Mathematics Teacher Education Partnership

Mathematics Teacher Education Partnership

About MTEP 2.0

The Mathematics Teacher Education Partnership (MTEP) is a networked improvement community (NIC) of secondary mathematics teacher preparation programs across the country – working collaboratively to redesign secondary mathematics teacher preparation programs based on its Updated Guiding Principles for Secondary Mathematics Teacher Preparation and the Standards for Preparing Teachers of Mathematics.

First organized in 2011, MTEP has produced a substantial body of knowledge addressing common problems of practice in secondary mathematics teacher preparation.

In 2020, a new iteration of the network titled MTEP 2.0 was launched, with a focus on supporting the efforts of local secondary mathematics teacher preparation programs to transform their efforts using the NIC design. Local teams include a broad range of stakeholders in their improvement efforts, including mathematics teacher educators, mathematicians, K-12 school partners, and others with a stake in well-prepared mathematics teachers.

A grant from the National Science Foundation titled Collaborative Research: Using Networked Improvement Communities to Scale Up Program Transformation for Secondary Mathematics Teacher Preparation (NIC-Transform Scale Up; DUE-2141737, 2141730), was awarded in October 2022 to scale up and study the emerging MTEP 2.0 network. MTEP 2.0 currently consists of 19 teams encompassing 44 programs across the nation.

MTEP 2.0 Membership

MTEP 2.0 is a national network of 19 teams encompassing 44 programs and their partners, including mathematics teacher educators, mathematicians, K-12 school partners, and others with a stake in well-prepared mathematics teachers.

Driver diagram for MTEP

Design of MTEP 2.0

MTEP 2.0 uses a networked improvement community (NIC) design, championed by the Carnegie Foundation for the Advancement of Teaching, at multiple levels, from guiding local improvement efforts to guiding cross-team collaborations to guiding the network as a whole. A description of the overall MTEP 2.0 design, organized by key features of a NIC, follows:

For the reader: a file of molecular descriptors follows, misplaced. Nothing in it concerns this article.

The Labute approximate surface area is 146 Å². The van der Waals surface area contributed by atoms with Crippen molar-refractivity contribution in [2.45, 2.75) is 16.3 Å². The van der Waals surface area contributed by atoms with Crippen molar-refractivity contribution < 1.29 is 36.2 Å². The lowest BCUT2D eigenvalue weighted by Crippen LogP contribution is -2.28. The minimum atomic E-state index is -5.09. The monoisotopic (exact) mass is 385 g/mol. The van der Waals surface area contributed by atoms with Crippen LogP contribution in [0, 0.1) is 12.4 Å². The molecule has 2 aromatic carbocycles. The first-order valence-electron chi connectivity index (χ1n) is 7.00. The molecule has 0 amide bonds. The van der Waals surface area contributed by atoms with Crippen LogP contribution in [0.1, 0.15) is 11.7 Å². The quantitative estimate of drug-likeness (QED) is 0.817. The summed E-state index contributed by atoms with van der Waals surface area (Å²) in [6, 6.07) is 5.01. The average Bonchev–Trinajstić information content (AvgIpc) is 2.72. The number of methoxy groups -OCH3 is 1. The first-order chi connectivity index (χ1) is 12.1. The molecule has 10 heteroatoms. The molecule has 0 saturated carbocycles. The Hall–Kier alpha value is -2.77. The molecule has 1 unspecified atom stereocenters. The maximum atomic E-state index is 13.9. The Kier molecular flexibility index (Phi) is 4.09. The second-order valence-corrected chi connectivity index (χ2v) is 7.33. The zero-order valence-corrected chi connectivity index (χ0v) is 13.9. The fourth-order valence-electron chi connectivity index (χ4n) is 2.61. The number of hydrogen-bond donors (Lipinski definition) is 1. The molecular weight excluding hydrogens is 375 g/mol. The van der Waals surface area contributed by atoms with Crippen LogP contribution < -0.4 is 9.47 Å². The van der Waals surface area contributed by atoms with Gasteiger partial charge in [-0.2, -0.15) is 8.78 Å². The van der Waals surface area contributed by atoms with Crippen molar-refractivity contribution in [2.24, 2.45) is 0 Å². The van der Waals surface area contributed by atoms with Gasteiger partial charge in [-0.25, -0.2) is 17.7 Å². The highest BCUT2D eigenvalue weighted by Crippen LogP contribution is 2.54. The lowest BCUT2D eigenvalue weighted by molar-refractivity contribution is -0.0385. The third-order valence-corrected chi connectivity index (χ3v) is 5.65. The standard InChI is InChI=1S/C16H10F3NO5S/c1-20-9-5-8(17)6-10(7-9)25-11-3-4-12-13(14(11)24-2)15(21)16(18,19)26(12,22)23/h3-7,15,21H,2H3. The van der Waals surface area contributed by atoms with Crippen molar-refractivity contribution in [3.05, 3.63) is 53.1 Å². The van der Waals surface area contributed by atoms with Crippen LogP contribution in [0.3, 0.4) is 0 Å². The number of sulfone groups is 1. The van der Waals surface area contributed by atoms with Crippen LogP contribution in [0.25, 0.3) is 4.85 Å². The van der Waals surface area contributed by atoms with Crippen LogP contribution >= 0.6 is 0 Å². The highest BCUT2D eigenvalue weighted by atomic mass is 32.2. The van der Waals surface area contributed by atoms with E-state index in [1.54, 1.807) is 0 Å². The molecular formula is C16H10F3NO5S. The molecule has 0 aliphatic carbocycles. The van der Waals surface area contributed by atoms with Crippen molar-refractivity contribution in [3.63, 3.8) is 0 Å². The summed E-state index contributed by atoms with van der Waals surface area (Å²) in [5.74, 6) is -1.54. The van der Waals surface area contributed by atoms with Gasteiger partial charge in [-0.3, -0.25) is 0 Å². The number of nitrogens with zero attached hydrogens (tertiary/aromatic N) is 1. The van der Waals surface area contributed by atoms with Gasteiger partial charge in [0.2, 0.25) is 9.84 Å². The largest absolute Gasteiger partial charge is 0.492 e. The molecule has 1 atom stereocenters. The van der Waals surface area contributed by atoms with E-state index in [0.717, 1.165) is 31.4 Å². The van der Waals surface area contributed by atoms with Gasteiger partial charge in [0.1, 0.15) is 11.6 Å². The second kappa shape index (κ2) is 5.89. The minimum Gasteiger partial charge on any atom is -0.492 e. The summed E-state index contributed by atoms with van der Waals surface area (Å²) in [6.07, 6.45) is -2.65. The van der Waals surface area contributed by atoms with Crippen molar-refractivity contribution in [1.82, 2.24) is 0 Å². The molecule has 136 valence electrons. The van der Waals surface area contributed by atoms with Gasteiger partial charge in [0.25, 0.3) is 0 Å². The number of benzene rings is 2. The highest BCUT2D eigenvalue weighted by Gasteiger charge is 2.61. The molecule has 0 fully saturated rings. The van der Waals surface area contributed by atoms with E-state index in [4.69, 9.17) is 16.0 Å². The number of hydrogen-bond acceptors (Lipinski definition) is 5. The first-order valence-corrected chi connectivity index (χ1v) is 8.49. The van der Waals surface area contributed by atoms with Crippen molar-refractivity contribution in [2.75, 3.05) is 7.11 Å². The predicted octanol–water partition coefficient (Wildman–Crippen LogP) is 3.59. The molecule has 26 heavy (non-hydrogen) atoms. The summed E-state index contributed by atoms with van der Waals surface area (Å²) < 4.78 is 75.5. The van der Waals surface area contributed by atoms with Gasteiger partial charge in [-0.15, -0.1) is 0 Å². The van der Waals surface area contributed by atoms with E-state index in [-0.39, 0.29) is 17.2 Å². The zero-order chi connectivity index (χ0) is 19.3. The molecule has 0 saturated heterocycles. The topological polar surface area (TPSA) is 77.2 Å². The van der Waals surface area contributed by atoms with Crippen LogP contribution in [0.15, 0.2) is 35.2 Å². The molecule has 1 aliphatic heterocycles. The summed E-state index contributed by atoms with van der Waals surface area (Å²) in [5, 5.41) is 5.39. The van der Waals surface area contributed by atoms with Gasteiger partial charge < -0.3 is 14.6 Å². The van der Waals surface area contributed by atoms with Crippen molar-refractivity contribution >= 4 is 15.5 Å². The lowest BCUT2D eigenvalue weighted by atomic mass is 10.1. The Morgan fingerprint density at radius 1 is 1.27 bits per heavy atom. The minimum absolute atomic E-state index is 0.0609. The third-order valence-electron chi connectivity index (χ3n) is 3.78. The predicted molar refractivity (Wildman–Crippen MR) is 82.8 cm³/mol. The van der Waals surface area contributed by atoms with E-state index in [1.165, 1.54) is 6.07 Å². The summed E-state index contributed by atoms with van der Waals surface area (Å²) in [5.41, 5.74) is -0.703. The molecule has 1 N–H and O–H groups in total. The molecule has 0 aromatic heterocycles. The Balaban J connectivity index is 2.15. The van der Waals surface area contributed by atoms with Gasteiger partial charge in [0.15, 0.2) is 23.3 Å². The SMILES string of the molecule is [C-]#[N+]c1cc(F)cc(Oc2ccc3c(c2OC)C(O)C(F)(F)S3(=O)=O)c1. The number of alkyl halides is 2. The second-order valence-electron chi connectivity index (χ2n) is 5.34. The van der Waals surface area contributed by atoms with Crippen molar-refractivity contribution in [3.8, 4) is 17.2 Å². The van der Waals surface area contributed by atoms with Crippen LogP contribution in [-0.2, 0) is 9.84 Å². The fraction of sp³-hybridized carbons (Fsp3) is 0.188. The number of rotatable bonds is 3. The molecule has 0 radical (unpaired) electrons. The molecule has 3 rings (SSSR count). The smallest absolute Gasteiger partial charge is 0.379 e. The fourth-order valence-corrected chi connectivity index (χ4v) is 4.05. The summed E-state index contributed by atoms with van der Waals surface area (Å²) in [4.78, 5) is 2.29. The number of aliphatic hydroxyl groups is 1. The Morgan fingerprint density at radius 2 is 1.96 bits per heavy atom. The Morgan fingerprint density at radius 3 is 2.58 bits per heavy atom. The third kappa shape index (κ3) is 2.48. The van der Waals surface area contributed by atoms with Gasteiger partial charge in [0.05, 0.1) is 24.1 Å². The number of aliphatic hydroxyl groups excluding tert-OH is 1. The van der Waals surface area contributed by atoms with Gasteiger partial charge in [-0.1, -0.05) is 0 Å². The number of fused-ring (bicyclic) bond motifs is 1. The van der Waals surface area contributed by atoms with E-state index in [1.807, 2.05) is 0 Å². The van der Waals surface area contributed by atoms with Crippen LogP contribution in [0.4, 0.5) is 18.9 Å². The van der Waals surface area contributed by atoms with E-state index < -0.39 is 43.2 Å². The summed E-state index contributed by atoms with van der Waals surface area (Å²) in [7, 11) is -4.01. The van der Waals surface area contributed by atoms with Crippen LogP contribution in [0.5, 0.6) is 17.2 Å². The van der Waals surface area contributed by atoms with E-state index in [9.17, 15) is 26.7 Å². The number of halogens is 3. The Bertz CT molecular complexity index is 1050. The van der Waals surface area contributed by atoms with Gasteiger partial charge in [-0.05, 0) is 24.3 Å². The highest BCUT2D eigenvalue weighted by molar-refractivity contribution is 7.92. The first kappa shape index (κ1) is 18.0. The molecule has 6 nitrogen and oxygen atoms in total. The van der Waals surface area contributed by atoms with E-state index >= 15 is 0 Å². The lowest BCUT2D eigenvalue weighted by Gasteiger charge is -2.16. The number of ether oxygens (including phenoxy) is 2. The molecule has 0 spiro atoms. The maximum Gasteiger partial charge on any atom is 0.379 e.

1. NICs are guided by a common aim: By 2025, 65 MTEP 2.0 programs (including 11 under-resourced institutions and/or minority-serving institutions) will be actively engaged in an explicit, localized, prioritized improvement process towards alignment with the AMTE Standards and MTEP Guiding Principles in order to increase the number of well-prepared beginning secondary mathematics teachers, foregrounding issues of equity and access both in the objectives and practices of the programs.
  2. NICs are guided by a deep understanding of the problem and underlying system. The driver diagram in this section illustrates MTEP 2.0’s theory of action in achieving its aims.
  3. NICs engage in improvement efforts disciplined by the rigor of improvement science. Plan-Do-Study-Act cycles are used to guide the development, testing, and refinement of interventions.
  4. NICs are networked to accelerate progress across varied educational contexts.
David Webb and Wendy Smith lead a discussion at the 2019 MTEP Conference in St. Louis

How to Get Involved

Universities and their partners interested in becoming an MTEP 2.0 Team should contact Wendy Smith, leader of the Administrative Hub.

Organizations and other institutions interested in working with MTEP 2.0 on policy issues and other concerns related to Secondary Mathematics Teacher education should contact Marilyn Strutchens, leader of the Outreach Hub.

Faculty members interested in learning about the work of one of MTEP’s Research Action Clusters should see the following section, Learning From and With MTEP, on this webpage.

Learning from and with MTEP

Past Findings from MTEP

Work in the early years of MTEP was structured around Research Action Clusters (RACs), which focused on developing knowledge related to particular challenges in the preparation of secondary mathematics teachers.

Publications

Future Research for MTEP 2.0

MTEP 2.0 is committed to learning about how the networked improvement community structure can support, accelerate, and sustain secondary mathematics teacher preparation program transformation efforts locally, regionally, and nationally toward a goal of achieving more inclusive and equity-oriented teacher preparation programs that align with the AMTE Standards for the Preparation of Teachers of Mathematics.

We seek to understand both how to support transformation and how to overcome challenges to transformation across varied contexts with attention to the networked improvement communities as entities and the change agents that work within them.